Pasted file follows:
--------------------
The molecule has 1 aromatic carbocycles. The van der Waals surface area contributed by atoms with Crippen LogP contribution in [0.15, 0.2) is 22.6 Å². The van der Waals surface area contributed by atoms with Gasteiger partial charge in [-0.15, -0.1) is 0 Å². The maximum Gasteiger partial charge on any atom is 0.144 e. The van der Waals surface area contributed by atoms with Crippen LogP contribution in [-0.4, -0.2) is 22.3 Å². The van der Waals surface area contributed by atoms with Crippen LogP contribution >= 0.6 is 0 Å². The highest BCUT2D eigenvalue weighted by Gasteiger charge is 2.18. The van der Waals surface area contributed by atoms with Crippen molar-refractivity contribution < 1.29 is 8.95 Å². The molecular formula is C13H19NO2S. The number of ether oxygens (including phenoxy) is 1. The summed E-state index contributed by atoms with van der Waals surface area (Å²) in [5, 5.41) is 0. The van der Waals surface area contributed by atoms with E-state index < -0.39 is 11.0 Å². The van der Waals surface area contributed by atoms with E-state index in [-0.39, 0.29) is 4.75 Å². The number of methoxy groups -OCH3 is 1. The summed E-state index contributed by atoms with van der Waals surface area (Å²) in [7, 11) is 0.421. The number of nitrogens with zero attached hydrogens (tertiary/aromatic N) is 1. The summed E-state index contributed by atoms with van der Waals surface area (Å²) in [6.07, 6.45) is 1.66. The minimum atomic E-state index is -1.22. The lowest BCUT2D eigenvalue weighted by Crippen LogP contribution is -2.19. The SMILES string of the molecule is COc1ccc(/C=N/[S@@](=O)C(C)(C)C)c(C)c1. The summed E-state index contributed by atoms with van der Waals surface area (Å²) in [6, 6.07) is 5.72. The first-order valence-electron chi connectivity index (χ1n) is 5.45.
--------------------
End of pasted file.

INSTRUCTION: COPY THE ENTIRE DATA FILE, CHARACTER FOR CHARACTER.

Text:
The molecule has 1 aromatic carbocycles. The van der Waals surface area contributed by atoms with Crippen LogP contribution in [0.15, 0.2) is 22.6 Å². The van der Waals surface area contributed by atoms with Gasteiger partial charge in [-0.15, -0.1) is 0 Å². The maximum Gasteiger partial charge on any atom is 0.144 e. The van der Waals surface area contributed by atoms with Crippen LogP contribution in [-0.4, -0.2) is 22.3 Å². The van der Waals surface area contributed by atoms with Crippen LogP contribution >= 0.6 is 0 Å². The highest BCUT2D eigenvalue weighted by Gasteiger charge is 2.18. The van der Waals surface area contributed by atoms with Crippen molar-refractivity contribution < 1.29 is 8.95 Å². The molecular formula is C13H19NO2S. The number of ether oxygens (including phenoxy) is 1. The summed E-state index contributed by atoms with van der Waals surface area (Å²) in [5, 5.41) is 0. The van der Waals surface area contributed by atoms with E-state index < -0.39 is 11.0 Å². The van der Waals surface area contributed by atoms with E-state index in [-0.39, 0.29) is 4.75 Å². The number of methoxy groups -OCH3 is 1. The summed E-state index contributed by atoms with van der Waals surface area (Å²) in [7, 11) is 0.421. The number of nitrogens with zero attached hydrogens (tertiary/aromatic N) is 1. The summed E-state index contributed by atoms with van der Waals surface area (Å²) in [6.07, 6.45) is 1.66. The minimum atomic E-state index is -1.22. The lowest BCUT2D eigenvalue weighted by Crippen LogP contribution is -2.19. The SMILES string of the molecule is COc1ccc(/C=N/[S@@](=O)C(C)(C)C)c(C)c1. The summed E-state index contributed by atoms with van der Waals surface area (Å²) in [6, 6.07) is 5.72. The first-order valence-electron chi connectivity index (χ1n) is 5.45.